INFIELD: The left side is set, sort of. Dan Henley was the third baseman last season and Al Villasenor played shortstop. Dedeaux will experiment a bit in the early going by switching positions to see which is the best combination. Henley, a senior, started at short his freshman year. In 63 games last season he batted .290 with five homers and led the club with 39 RBIs. “Dan Henley does everything--he can hit, run and play defense. He’s a heady ballplayer.” Villasenor, a junior, batted .335. “He’s a good line-drive hitter with outstanding defensive quickness.”

The first baseman is Scott Sommers, a senior who batted .268. He played first for the first time last season and committed only three errors in 392 chances.” I think he’s a real key for us. He’s done a remarkable job. He learned to play first as the year went on and developed into a fine fielder. He’s also a good line-drive hitter.”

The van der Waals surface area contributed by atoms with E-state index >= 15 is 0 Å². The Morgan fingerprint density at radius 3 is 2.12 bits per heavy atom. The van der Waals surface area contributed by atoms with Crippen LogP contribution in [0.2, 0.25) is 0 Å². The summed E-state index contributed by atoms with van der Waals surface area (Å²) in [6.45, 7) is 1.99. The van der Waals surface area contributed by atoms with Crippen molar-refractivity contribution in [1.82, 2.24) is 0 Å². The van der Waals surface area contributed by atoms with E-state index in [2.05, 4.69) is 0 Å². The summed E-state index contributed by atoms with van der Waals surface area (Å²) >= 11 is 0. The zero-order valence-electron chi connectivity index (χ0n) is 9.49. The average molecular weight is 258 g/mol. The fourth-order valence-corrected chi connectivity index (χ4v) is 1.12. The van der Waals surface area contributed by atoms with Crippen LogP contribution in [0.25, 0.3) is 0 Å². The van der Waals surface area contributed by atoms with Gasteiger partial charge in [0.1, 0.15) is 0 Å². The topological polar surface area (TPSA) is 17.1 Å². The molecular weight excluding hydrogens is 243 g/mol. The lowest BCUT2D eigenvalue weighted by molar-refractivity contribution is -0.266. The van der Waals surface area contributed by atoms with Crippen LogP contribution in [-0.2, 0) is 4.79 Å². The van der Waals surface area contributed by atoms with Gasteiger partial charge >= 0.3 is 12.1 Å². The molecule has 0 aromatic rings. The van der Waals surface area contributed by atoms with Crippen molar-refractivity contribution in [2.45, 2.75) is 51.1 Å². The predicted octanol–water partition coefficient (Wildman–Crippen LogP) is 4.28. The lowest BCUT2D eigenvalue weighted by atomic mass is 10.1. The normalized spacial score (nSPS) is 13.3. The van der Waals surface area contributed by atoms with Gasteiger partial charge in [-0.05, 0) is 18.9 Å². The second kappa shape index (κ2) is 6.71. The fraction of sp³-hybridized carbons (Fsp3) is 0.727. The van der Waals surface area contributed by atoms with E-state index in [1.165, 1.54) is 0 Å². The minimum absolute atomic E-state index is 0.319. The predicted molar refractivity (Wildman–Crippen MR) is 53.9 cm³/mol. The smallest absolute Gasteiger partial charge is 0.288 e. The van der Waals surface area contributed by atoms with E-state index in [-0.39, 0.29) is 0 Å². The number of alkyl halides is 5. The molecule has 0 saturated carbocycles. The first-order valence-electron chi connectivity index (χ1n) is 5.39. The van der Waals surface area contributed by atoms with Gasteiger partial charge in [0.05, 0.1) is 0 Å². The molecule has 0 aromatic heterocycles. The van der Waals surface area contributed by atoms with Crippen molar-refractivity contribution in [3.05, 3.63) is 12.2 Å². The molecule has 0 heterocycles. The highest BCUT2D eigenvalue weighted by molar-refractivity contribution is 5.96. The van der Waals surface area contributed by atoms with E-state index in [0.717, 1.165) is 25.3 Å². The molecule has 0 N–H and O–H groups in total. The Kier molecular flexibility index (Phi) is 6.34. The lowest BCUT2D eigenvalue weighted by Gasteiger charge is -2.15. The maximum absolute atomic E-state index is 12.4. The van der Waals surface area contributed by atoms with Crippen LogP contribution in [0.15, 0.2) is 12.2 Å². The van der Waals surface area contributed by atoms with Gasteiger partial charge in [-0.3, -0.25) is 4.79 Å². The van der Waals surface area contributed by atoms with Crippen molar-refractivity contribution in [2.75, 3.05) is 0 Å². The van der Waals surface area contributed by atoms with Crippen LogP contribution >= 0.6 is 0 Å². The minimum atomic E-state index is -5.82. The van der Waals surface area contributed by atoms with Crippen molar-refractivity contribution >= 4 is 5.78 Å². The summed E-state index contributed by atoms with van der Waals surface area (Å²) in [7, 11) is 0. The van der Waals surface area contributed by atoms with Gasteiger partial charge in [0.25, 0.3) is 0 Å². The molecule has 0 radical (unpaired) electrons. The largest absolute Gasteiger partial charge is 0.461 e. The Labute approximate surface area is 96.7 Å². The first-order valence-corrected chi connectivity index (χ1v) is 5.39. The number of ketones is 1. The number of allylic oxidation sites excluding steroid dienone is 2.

Junior Paul Fuller (.259) can play first and catch, but will be the left-handed designated hitter. With Rodney Peete out, Ken Housley will play second base. A junior, he alternated with Peete last season and batted .216. Junior Manny Anguiano (.233 in 23 games) will press Housley for the starting job at second and serve as the utility infielder. Also in the picture at second is Don Buford Jr., a transfer from Stanford and the son of the former major leaguer who is an assistant coach at USC.

OUTFIELD: Kevin Janik is back in center field after missing half of last season with a broken bone in his right thumb. A compact 5-8 and 165, Janik, a junior, batted .262 in 31 games. “An aggressive, competitive ballplayer. That hurt us, his injury.”

The new right fielder is Terry Brown, a junior who batted .361 in 28 games. Brown replaces Jeff Wetherby, the team’s leading hitter (.364, 7 homers, 38 RBIs), who signed with Atlanta. Sophomore Pops Mitchell played in 41 games, being used in right field, first base and as the DH, and batted .276. He’s been moved to left, but is being challenged by sophomore Kalani Perry, a converted catcher.